Kevin Weeks, PhD, Kenan Distinguished Professor of Chemistry, University of North Carolina

The functions of many RNA molecules – including mRNAs, long non-coding RNAs, and the genomes of RNA viruses – require that an RNA fold back on itself to create intricately and complexly folded structures. This talk will focus on recent progress in our lab with high-resolution RNA structure probing over large scales such that both secondary and tertiary structure elements can be identified and such that these structural data can be used to identify RNA elements likely to have direct and important roles in cellular function and gene regulation.

11:55 Sponsored Presentation (Opportunity Available)

12:25 pm Session Break

12:35 Luncheon Presentation (Sponsorship Opportunity Available) or Enjoy Lunch on Your Own

1:25 Refreshment Break in the Exhibit Hall with Poster Viewing

Oligonucleotides and Other Novel Methods to Target RNA

2:05 Chairperson’s Remarks

Arthur A. Levin, PhD, Executive Vice President, R&D, Avidity Biosciences

2:10 Oligonucleotide Therapeutics Now on Target: Advances in Antibody Oligonucleotide Conjugates (AOCs)

Arthur A. Levin, PhD, Executive Vice President, R&D, Avidity Biosciences

The ability to utilize genomic information to design oligonucleotide therapeutics is the goal of the industry. Their broader potential as therapeutics has remained untapped because delivery to cells is limited. We are utilizing monoclonal antibodies against internalized cell surface proteins as a delivery mechanism for oligonucleotide therapeutics. We have developed a technology that allows us to successfully delivery oligo payloads to multiple cell types.

2:40 FANA ASO Therapy to Silence Foxp3, Impair Treg Function and Promote Anti-Tumor Immunity

Wayne Hancock, PhD, Professor of Pathology and Laboratory Medicine, University of Pennsylvania; Chief of the Division of Transplant Immunology, Children’s Hospital of Philadelphia (CHOP)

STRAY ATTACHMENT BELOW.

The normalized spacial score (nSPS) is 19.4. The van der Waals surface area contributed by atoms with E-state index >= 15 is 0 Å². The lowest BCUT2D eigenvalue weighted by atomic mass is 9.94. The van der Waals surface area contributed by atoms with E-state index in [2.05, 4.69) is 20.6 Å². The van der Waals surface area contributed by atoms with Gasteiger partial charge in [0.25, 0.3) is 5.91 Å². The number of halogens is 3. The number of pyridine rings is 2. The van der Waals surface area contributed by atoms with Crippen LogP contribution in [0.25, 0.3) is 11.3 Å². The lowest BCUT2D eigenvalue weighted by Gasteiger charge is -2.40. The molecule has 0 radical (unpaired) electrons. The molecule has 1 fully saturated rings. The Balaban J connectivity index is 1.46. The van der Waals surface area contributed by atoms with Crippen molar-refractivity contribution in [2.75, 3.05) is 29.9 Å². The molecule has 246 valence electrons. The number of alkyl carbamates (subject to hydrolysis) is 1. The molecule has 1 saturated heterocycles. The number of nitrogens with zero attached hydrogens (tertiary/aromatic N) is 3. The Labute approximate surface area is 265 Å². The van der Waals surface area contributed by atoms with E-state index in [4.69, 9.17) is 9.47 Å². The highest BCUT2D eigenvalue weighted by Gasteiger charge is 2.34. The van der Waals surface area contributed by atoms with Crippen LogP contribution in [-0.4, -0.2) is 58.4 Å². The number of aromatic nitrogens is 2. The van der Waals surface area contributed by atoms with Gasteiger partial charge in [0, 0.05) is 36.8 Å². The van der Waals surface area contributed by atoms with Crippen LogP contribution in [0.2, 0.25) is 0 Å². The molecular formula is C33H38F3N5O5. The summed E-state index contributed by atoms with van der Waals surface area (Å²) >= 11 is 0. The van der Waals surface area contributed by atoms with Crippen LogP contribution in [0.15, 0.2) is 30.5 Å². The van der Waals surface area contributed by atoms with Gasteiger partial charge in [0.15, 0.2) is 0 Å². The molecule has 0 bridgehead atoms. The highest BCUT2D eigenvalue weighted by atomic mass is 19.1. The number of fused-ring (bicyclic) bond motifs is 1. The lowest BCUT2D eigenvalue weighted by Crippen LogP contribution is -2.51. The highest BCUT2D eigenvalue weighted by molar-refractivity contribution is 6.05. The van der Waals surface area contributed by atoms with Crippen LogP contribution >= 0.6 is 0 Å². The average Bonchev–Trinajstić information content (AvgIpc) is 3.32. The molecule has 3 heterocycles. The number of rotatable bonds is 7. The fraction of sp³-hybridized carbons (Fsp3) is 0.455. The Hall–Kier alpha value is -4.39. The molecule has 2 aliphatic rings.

Since Foxp3+ Treg cells limit host anti-tumor immunity, we tested the efficacy of FANA antisense-oligonucleotides that spontaneously enter cells. Unlike scrambled controls, Foxp3-specific FANAs decreased Foxp3 mRNA and protein expression and impaired Treg function in vitro. Comparable effects occurred in vivo. Mice receiving Foxp3 FANA had impaired tumor growth, with 50% clearing tumors and markedly reduced Foxp3+ Treg infiltration. Hence, FANA oligos modulate Foxp3 expression and Treg function, providing a major new approach to cancer immunotherapy.

3:10 Identification of Development Candidate eFT226, a First in Class Inhibitor of eIF4A RNA Helicase

Justin Ernst, PhD, Director of Medicinal Chemistry, Effector Therapeutics

Dysregulated translation of specific mRNAs is an important driver of uncontrolled growth, immune evasion and metastasis in many types of cancer. eIF4A (eukaryotic initiation factor 4A), an ATP-dependent DEAD-box RNA helicase and a key component of the eIF4F complex, plays a crucial role in translational regulation of several oncogenes, rendering it a promising therapeutic target for the treatment of cancer. Flavagline natural products have been shown to inhibit eIF4A by RNA-sequence specific formation of a stabilized eIF4A/RNA/flavagline ternary complex; however, these compounds generally suboptimal drug-like properties. This presentation describes the design of and physicochemical property optimization in novel flavagline cores to support intravenous delivery, culminating in clinical candidate eIF4A inhibitor eFT226.

3:40 PATrOL-Enabled Therapies Targeting Mutant RNA Primary and Secondary Structures

Dietrich A. Stephan, PhD, Founder and CEO, NeuBase Therapeutics

NeuBase is developing next-generation gene silencing therapies with a flexible, highly specific synthetic antisense technology. The proprietary peptide-nucleic acid (PNA) antisense oligonucleotide (PATrOL™) platform allows for the rapid development of targeted drugs, increasing the treatment opportunities for the hundreds of millions of people affected by rare genetic diseases, including those that are impossible to treat using traditional antisense approaches. Using PATrOL technology, NeuBase aims to first tackle rare, genetic neurological disorders.

4:10 Close of Conference